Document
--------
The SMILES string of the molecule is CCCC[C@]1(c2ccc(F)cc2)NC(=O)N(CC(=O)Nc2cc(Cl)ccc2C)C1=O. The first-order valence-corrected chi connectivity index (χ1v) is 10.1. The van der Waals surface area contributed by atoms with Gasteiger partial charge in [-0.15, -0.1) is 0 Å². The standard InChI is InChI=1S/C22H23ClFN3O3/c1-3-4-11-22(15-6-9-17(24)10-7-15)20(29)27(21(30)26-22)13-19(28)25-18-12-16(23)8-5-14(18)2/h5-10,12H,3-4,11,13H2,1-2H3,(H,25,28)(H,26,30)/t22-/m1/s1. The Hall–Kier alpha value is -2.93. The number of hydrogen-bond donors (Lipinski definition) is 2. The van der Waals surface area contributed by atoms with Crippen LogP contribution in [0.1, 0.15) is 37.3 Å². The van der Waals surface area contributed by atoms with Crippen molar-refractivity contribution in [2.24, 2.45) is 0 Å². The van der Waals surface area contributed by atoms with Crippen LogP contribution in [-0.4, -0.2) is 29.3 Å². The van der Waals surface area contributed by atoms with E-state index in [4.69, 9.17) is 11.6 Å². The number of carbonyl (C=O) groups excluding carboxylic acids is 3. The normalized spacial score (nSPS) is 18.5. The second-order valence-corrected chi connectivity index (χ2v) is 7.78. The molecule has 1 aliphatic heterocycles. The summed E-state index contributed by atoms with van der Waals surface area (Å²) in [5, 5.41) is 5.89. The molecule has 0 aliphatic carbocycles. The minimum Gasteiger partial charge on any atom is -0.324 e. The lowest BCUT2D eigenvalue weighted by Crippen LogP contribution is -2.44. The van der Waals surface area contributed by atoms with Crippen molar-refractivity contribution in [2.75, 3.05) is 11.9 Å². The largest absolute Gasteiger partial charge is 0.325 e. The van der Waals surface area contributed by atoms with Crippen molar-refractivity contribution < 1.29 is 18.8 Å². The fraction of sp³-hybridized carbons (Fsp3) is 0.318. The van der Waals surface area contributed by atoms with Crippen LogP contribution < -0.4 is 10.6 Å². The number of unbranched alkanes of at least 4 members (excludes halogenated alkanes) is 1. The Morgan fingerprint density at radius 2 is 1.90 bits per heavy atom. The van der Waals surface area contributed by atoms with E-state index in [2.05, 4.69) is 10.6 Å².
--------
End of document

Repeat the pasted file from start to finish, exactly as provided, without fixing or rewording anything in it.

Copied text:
The SMILES string of the molecule is CCCC[C@]1(c2ccc(F)cc2)NC(=O)N(CC(=O)Nc2cc(Cl)ccc2C)C1=O. The first-order valence-corrected chi connectivity index (χ1v) is 10.1. The van der Waals surface area contributed by atoms with Gasteiger partial charge in [-0.15, -0.1) is 0 Å². The standard InChI is InChI=1S/C22H23ClFN3O3/c1-3-4-11-22(15-6-9-17(24)10-7-15)20(29)27(21(30)26-22)13-19(28)25-18-12-16(23)8-5-14(18)2/h5-10,12H,3-4,11,13H2,1-2H3,(H,25,28)(H,26,30)/t22-/m1/s1. The Hall–Kier alpha value is -2.93. The number of hydrogen-bond donors (Lipinski definition) is 2. The van der Waals surface area contributed by atoms with Crippen LogP contribution in [0.1, 0.15) is 37.3 Å². The van der Waals surface area contributed by atoms with Crippen molar-refractivity contribution in [2.24, 2.45) is 0 Å². The van der Waals surface area contributed by atoms with Crippen LogP contribution in [-0.4, -0.2) is 29.3 Å². The van der Waals surface area contributed by atoms with E-state index in [4.69, 9.17) is 11.6 Å². The number of carbonyl (C=O) groups excluding carboxylic acids is 3. The normalized spacial score (nSPS) is 18.5. The second-order valence-corrected chi connectivity index (χ2v) is 7.78. The molecule has 1 aliphatic heterocycles. The summed E-state index contributed by atoms with van der Waals surface area (Å²) in [5, 5.41) is 5.89. The molecule has 0 aliphatic carbocycles. The minimum Gasteiger partial charge on any atom is -0.324 e. The lowest BCUT2D eigenvalue weighted by Crippen LogP contribution is -2.44. The van der Waals surface area contributed by atoms with Crippen molar-refractivity contribution in [2.75, 3.05) is 11.9 Å². The largest absolute Gasteiger partial charge is 0.325 e. The van der Waals surface area contributed by atoms with Crippen molar-refractivity contribution < 1.29 is 18.8 Å². The fraction of sp³-hybridized carbons (Fsp3) is 0.318. The van der Waals surface area contributed by atoms with Crippen LogP contribution < -0.4 is 10.6 Å². The number of unbranched alkanes of at least 4 members (excludes halogenated alkanes) is 1. The Morgan fingerprint density at radius 2 is 1.90 bits per heavy atom. The van der Waals surface area contributed by atoms with E-state index in [2.05, 4.69) is 10.6 Å².